4) I always love it when other people recommend me things they have read and think I will respond positively to and Empireland by Sathnam Sanghera was no exception.  We widely recognise that the British education system fails to teach us anything meaningful about colonialism, so I learnt a vast amount about the good, the bad and the ugly of imperialism.  What I found most refreshing was the authenticity of Sanghera’s voice and his unique position as both British and “other”.  This book helped me understand that it is all too easy to dismiss the negative actions of a country to the past and that evidence shows the “empire state of mind” is very much alive and kicking today.  The current government do not – and never will – act in my name.

5) I would never have independently picked up The Overstory by Richard Powers but as it was a Book Club choice, I delved in with some apprehension.  I am so, so glad I did – this novel revolutionised the way I view the natural world.  I learnt a huge amount about how intelligent trees are, their ability to communicate and – most significantly – how reliant human existence is on their presence.  Ever since then I have found myself taking more time to appreciate the greenery around me, pausing to wonder at the magnitude of things we don’t truly understand about nature.  It is an amazing read.

I like to think the person I am today has been influenced by all of these texts in different ways and I certainly wouldn’t be me without the experience of reading them.  This excites me for what is still to come – imagine who I could be in another ten years?  I would love to hear which books have changed you in ways big and small.  Let me know. After all, we are what we read.

Sasha Knight

The more entrenched I become in middle-age, the more I realise just how much my childhood has shaped the adult I am today.  From the obvious connections that anyone could spot (you wouldn’t be surprised to hear that I grew up surrounded by book lovers and that in our house emotional comfort was always accompanied by chocolate) to those buried somewhat deeper beneath the surface (the uncertainty of family illness triggering anxiety from an early age), all of my formative experiences are entwined within my very being.  As a result I find myself drawn more and more frequently to those coming-of-age novels that explore just how pivotal that journey into maturity can be, seeking learning for myself as much as anything else.  I therefore jumped at the chance to review Sasha Knight by Sean Godfrey and I have to say it exceeded all of my expectations.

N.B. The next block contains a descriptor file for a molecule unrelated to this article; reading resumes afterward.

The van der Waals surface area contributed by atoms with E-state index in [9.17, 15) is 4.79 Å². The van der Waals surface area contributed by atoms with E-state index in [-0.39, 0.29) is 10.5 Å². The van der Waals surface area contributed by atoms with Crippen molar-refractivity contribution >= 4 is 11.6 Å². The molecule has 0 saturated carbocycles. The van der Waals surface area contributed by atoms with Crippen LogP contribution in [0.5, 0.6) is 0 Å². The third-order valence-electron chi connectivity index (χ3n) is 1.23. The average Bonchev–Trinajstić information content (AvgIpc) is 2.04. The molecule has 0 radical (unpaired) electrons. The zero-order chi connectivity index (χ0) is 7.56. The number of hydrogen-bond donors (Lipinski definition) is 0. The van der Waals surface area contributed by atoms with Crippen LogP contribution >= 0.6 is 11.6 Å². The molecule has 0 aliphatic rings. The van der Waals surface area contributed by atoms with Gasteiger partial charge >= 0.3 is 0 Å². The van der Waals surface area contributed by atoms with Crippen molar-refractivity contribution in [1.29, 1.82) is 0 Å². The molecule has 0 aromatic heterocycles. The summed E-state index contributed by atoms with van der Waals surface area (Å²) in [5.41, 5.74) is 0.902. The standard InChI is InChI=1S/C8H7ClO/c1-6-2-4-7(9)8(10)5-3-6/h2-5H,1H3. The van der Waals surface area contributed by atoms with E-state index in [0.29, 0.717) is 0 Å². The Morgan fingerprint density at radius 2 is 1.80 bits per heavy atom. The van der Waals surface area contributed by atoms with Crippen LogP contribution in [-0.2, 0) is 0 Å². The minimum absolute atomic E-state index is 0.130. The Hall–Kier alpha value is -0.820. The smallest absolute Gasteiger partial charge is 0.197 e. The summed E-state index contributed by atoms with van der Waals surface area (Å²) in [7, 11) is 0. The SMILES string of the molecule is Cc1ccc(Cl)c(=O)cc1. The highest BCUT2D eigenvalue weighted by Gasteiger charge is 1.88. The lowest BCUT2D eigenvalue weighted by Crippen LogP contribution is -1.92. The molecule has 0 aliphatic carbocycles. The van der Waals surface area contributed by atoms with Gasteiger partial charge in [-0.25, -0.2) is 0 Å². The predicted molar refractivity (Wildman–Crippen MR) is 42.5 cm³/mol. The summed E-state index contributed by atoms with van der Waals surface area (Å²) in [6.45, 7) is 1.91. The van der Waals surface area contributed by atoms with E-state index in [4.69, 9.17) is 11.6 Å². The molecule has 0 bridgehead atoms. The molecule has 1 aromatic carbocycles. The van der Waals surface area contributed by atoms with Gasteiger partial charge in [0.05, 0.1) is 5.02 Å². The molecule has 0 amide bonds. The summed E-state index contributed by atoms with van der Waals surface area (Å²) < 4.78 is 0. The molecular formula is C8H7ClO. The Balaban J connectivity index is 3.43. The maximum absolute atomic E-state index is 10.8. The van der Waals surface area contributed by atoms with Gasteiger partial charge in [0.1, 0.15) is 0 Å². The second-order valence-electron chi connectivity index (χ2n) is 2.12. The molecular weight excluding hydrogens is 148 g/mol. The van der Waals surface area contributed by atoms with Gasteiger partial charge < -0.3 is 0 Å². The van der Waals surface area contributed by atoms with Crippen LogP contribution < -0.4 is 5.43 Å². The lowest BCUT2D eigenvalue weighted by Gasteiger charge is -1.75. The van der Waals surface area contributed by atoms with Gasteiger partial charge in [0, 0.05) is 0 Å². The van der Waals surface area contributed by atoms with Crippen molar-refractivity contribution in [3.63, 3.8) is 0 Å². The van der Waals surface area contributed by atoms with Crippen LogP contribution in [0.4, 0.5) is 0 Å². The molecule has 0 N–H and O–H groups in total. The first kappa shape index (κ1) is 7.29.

Ironically, given the novel’s name, this is really the story of Matthew, who we meet as a young boy growing up in Jamaica.  When new lodgers move into the house he shares with his mother and brother, Sasha steamrolls into his pre-adolescent world, larger than life and full of fascination and fun.  Soon they are best friends, inseparable outside of school and embroiled in all the kinds of high jinks you would expect of children so young and naive.  Then one day Sasha disappears and Matthew’s life changes forever.  He may physically grow into an adult as we follow his path through school and then on to America, but emotionally he remains trapped in the moment Sasha left him.  He cannot move on without accepting what really happened to his friend.